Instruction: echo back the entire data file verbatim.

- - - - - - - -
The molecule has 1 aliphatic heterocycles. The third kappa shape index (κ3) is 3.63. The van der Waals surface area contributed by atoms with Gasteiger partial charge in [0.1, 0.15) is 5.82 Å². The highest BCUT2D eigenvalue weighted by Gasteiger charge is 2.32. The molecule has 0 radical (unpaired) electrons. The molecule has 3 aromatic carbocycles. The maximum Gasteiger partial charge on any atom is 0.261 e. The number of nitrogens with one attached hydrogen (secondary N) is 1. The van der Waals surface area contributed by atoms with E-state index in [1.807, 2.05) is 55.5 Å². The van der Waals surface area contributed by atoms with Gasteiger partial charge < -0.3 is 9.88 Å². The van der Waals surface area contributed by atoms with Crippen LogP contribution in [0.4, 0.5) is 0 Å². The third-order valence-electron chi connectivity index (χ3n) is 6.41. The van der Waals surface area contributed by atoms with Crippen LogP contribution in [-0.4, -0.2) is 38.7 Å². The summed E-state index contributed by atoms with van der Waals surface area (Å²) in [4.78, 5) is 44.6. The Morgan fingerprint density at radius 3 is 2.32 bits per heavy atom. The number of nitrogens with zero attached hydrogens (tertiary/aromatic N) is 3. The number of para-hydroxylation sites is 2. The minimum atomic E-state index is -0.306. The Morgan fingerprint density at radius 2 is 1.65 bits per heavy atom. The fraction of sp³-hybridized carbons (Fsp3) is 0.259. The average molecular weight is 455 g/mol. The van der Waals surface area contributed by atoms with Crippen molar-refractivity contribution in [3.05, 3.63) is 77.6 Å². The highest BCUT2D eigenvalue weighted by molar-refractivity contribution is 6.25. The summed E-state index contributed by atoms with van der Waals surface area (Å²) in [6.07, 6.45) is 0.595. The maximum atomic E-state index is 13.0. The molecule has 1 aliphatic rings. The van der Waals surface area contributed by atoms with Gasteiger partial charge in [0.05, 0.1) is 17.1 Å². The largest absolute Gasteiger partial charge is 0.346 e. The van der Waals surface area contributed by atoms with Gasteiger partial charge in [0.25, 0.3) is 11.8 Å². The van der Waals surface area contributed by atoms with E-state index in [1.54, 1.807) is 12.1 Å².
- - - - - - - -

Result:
The molecule has 1 aliphatic heterocycles. The third kappa shape index (κ3) is 3.63. The van der Waals surface area contributed by atoms with Gasteiger partial charge in [0.1, 0.15) is 5.82 Å². The highest BCUT2D eigenvalue weighted by Gasteiger charge is 2.32. The molecule has 0 radical (unpaired) electrons. The molecule has 3 aromatic carbocycles. The maximum Gasteiger partial charge on any atom is 0.261 e. The number of nitrogens with one attached hydrogen (secondary N) is 1. The van der Waals surface area contributed by atoms with E-state index in [1.807, 2.05) is 55.5 Å². The van der Waals surface area contributed by atoms with Gasteiger partial charge < -0.3 is 9.88 Å². The van der Waals surface area contributed by atoms with Crippen LogP contribution in [0.4, 0.5) is 0 Å². The third-order valence-electron chi connectivity index (χ3n) is 6.41. The van der Waals surface area contributed by atoms with Crippen LogP contribution in [-0.4, -0.2) is 38.7 Å². The summed E-state index contributed by atoms with van der Waals surface area (Å²) in [4.78, 5) is 44.6. The Morgan fingerprint density at radius 3 is 2.32 bits per heavy atom. The number of nitrogens with zero attached hydrogens (tertiary/aromatic N) is 3. The number of para-hydroxylation sites is 2. The minimum atomic E-state index is -0.306. The Morgan fingerprint density at radius 2 is 1.65 bits per heavy atom. The fraction of sp³-hybridized carbons (Fsp3) is 0.259. The average molecular weight is 455 g/mol. The van der Waals surface area contributed by atoms with Crippen molar-refractivity contribution in [3.05, 3.63) is 77.6 Å². The highest BCUT2D eigenvalue weighted by molar-refractivity contribution is 6.25. The summed E-state index contributed by atoms with van der Waals surface area (Å²) in [6.07, 6.45) is 0.595. The maximum atomic E-state index is 13.0. The molecule has 1 aliphatic rings. The van der Waals surface area contributed by atoms with Gasteiger partial charge in [0.05, 0.1) is 17.1 Å². The largest absolute Gasteiger partial charge is 0.346 e. The van der Waals surface area contributed by atoms with Gasteiger partial charge in [0.25, 0.3) is 11.8 Å². The van der Waals surface area contributed by atoms with E-state index in [1.54, 1.807) is 12.1 Å².